‘Elspeth,’ Granny says, ‘it’s time for lunch.’
‘Shh!’ I say, ‘Mummy Doll is having a little lie down.’
Granny pokes her head into the conservatory and whispers, ‘Five more minutes then,’ and goes back into the kitchen. Daddy built this conservatory because we needed more space, but the only thing that’s in it is my doll’s house.
Mummy Doll said she was sleeping, but her eyes are still open. Little Girl Doll tiptoes up to the bed. ‘Can you read me a story?’
‘No. Not now.’
Little Girl Doll kicks the empty cot as she stomps out of the bedroom.
She plonks herself onto a chair and starts eating cereal as if nothing’s changed. She thinks I don’t know, but she reeks of it (and not just literally): sex.
There’s dew on the grass outside and the morning sun is weak, but I get up and start opening all the windows.
‘Mum,’ she says, pulling her school blazer across her chest. ‘It’s freezing.’
She shouldn’t complain about being cold. Her young, lithe body still warm from his touch. He’s a nice boy, they’re in love, they’re legal (thank God). I don’t disapprove, not entirely, but I still can’t bear it.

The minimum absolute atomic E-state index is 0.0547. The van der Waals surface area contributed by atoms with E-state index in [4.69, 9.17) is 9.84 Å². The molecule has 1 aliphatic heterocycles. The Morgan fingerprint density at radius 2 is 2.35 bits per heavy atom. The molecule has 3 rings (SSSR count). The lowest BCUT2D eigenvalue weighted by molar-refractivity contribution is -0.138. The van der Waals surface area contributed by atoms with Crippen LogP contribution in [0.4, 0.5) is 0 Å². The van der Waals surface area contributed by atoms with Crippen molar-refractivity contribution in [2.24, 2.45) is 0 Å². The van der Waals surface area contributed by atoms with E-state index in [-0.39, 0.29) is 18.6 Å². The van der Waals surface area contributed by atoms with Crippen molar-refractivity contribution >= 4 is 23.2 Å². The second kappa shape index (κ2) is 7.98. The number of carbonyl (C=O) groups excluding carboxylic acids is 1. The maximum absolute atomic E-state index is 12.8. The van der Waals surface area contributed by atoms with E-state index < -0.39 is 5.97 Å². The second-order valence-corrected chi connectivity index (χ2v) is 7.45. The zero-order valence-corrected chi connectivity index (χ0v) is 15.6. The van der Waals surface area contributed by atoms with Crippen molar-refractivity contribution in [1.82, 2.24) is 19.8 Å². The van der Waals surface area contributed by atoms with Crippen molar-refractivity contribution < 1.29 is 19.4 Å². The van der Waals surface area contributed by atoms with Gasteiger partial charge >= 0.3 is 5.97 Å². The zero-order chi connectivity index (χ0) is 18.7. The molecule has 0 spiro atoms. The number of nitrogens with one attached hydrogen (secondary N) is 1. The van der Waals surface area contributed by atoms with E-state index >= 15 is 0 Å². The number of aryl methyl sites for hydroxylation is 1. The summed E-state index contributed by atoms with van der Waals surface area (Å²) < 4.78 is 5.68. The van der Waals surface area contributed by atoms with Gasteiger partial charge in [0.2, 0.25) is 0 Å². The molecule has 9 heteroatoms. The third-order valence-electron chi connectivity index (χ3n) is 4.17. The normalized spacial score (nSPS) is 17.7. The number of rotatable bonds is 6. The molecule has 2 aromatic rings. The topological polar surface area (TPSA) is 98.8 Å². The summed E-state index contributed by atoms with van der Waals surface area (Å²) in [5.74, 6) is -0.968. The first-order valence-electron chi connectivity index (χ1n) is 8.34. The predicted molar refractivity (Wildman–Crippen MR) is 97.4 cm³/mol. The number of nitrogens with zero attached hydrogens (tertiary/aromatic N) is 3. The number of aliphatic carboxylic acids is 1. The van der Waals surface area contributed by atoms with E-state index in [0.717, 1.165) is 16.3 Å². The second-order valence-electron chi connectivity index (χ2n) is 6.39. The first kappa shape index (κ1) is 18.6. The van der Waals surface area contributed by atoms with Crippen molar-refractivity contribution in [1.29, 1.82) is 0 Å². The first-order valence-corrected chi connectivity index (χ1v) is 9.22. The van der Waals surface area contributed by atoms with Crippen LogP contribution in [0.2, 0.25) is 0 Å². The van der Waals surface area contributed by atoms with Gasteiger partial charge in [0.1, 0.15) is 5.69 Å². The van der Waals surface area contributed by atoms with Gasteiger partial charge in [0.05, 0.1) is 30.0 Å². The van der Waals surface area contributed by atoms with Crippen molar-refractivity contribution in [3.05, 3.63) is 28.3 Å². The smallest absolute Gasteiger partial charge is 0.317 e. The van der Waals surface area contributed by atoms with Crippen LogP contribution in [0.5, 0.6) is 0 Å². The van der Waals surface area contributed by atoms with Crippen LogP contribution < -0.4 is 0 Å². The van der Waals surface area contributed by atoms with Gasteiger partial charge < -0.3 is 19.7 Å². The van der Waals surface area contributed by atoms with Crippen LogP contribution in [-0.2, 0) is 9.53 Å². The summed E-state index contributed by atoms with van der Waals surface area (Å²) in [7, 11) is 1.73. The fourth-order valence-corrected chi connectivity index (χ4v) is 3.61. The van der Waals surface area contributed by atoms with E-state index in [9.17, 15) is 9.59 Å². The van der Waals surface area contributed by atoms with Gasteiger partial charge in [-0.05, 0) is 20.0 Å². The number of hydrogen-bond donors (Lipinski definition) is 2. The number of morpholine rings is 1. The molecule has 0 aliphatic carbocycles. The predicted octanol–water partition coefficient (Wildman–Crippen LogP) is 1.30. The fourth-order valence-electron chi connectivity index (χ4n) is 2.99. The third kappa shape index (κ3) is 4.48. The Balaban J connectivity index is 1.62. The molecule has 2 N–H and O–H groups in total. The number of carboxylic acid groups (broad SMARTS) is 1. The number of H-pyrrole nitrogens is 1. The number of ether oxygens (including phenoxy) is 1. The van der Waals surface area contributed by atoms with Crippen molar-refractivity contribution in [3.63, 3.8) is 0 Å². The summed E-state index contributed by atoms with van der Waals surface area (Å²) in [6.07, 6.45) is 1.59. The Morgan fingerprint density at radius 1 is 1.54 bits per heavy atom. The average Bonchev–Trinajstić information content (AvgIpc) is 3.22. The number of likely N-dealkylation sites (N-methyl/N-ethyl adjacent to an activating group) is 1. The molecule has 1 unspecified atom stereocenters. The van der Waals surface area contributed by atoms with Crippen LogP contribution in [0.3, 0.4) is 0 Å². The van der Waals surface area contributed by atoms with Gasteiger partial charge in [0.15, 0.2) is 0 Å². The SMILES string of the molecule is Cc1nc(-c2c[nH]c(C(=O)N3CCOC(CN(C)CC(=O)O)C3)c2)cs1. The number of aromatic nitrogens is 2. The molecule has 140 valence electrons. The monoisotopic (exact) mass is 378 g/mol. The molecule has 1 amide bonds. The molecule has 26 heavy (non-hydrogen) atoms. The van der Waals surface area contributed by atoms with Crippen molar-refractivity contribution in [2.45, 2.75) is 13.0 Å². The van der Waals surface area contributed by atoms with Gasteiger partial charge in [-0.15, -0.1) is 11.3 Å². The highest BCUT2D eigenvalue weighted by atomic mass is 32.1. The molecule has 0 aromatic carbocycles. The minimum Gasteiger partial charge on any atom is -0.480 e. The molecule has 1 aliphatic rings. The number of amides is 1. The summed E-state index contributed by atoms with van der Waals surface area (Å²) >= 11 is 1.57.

Elspeth walks into the conservatory and the hot, thick air makes her nauseous. Like most things these days.
‘Mum,’ she says, slowly buttering some toast.
Her mother doesn’t look up from the newspaper. ‘Hmm?’
‘I’m…’ She lifts the toast, then lowers it again. ‘Pregnant.’
They both look up as a pigeon drops its waste onto the glass ceiling. ‘Shit,’ her mother says.
‘Quite,’ Elspeth says, laughing, and wonders if her mother actually heard her.
‘You’d better wipe that grin from your face, young lady, and explain to me how you got yourself into this mess.’
She shrugs. ‘The usual way.’
Laura Besley writes short fiction in the precious moments that her children are asleep. Her fiction has appeared online (Fictive Dream, Spelk, EllipsisZine) as well as in print (Flash: The International Short Story Magazine, vol.9 No.1) and in various anthologies (Adverbally Challenged Vol.1&2, Another Hong Kong, Story Cities). She tweets @laurabesley.